By BABAJIDE KOMOLAFE
The third principle of profitable investment in shares is to, ‘Invest in Good Companies.’ That is, you should buy the shares of good companies. This automatically means that not all companies, especially those listed on the stock exchange, are good companies in terms of investment. How do you differentiate the good from the bad ones?
The first index is Performance! A good company will always perform well in terms of sales or revenue and make profit. It can be quite difficult to know a good company to invest in, especially in the short term, or when the general economic condition is good and favourable for businesses.
Only few companies can survive crisis or continue to makes sales and profit in crises. That is why performance over a long period of time differentiates a good company from a bad one. When you want to assess the performance a company for investment purpose, look beyond five years; consider the performance of the company in the last ten years.
The second index of a good company is what the company sells. Basically, the product or service a company sells can be divided into two namely necessity/essential or luxury/non- essential. Companies that sells products that are necessities or essentials, in other words, product and services that people cannot do without; have a better opportunity of making regular sales.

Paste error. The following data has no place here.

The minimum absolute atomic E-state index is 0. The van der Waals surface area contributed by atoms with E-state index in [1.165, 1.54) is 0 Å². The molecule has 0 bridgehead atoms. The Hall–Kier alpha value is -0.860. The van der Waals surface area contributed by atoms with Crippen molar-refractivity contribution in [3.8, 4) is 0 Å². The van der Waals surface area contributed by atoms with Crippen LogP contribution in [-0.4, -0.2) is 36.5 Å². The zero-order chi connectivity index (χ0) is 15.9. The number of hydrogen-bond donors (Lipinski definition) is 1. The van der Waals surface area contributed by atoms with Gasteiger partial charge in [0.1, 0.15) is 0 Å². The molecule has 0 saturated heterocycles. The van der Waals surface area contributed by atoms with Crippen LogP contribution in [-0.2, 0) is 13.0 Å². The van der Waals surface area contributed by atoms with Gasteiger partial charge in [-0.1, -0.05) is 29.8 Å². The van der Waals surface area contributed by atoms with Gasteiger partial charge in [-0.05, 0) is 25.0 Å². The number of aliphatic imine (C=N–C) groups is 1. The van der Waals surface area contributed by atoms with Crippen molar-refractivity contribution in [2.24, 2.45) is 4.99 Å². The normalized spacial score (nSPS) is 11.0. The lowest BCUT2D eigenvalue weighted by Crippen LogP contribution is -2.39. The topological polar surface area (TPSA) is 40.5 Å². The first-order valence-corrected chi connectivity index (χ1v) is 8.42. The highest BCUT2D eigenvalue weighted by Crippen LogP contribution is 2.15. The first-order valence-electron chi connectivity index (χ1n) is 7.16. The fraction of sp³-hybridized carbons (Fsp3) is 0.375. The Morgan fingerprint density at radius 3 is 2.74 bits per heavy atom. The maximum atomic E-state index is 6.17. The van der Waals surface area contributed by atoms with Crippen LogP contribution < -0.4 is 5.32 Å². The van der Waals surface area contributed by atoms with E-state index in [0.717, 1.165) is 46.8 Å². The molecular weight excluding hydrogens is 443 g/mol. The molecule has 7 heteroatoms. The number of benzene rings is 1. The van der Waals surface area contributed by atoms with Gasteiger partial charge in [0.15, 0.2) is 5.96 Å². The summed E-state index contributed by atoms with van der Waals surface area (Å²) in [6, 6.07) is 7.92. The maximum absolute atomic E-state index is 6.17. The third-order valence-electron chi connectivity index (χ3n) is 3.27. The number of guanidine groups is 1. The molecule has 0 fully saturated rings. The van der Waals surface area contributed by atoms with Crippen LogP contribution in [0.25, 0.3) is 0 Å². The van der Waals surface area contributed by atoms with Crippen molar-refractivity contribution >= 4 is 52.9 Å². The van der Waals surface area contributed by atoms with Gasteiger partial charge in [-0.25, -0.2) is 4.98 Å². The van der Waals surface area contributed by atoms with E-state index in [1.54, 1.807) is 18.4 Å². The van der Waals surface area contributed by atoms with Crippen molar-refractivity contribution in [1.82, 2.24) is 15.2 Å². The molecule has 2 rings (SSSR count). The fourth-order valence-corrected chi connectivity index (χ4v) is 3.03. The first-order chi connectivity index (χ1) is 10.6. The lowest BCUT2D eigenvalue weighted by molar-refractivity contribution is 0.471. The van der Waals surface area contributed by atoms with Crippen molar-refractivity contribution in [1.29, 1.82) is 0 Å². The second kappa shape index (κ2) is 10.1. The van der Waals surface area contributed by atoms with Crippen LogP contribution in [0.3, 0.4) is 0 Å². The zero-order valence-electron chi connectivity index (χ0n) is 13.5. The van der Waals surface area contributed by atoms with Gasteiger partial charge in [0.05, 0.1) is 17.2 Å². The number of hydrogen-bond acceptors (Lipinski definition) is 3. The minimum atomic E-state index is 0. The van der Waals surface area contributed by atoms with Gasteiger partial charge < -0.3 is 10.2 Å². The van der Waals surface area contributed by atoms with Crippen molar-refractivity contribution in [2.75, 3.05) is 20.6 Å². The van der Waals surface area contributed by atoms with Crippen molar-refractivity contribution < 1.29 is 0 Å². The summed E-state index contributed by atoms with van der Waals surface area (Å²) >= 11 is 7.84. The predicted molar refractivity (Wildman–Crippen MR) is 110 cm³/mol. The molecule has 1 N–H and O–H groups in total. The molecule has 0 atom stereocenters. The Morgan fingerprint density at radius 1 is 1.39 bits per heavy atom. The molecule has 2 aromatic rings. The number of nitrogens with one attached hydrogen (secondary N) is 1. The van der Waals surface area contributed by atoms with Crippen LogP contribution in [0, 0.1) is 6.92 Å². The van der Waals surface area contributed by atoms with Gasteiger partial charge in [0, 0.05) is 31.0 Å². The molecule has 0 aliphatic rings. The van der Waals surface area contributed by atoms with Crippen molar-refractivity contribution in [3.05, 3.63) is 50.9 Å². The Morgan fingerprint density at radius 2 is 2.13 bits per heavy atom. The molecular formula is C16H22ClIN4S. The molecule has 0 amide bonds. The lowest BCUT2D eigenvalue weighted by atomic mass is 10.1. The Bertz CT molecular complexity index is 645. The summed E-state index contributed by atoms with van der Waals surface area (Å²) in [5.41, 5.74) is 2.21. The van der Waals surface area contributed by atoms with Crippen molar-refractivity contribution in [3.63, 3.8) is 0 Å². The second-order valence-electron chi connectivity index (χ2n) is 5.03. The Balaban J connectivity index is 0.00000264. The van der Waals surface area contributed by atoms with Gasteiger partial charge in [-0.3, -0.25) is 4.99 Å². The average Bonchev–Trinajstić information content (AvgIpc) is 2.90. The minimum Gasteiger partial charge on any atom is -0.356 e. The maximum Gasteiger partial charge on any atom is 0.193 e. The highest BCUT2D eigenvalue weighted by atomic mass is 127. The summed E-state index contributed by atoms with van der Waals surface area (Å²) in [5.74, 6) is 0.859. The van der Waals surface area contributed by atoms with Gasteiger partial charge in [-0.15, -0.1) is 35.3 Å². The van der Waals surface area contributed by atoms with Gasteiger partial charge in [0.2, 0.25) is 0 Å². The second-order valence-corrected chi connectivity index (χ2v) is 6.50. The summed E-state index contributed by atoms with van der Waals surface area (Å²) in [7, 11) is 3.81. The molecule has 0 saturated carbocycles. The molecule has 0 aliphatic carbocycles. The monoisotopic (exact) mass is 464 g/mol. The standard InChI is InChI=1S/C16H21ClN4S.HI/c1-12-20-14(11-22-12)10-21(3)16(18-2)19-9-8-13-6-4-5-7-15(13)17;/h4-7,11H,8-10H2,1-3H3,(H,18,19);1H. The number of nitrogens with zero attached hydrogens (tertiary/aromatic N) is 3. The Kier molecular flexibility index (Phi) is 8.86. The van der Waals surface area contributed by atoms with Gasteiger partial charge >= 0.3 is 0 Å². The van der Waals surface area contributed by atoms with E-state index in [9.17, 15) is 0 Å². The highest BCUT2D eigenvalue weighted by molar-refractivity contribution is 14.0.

For example, the services rendered by banks are essential. People and businesses including governments would always need the services of banks. Hence banks would always make money. Similarly there are companies that sell essential commodities such as detergents, soaps, milk, flour, etc. There are high possibilities that such companies would always sell. So before you buy the shares of any company, you need to ask, “What does the company sell.
The third index of a good company is management. Who runs the company, how is the company managed. A company may be selling something that people would always need and buy, but if the company is not well managed, the company may not perform well in the long run. We said banks offer essential services, but many banks have collapsed while some are still performing well despite the various and many crises in the financial sector.
The determining factor is management, and how the company is managed. In fact most of the companies that failed or collapsed during the global economic crisis did so due to bad management, and most of the companies that survived, though they are not selling essential goods, did so because of good management. So always consider who is running the company, how are they running the company.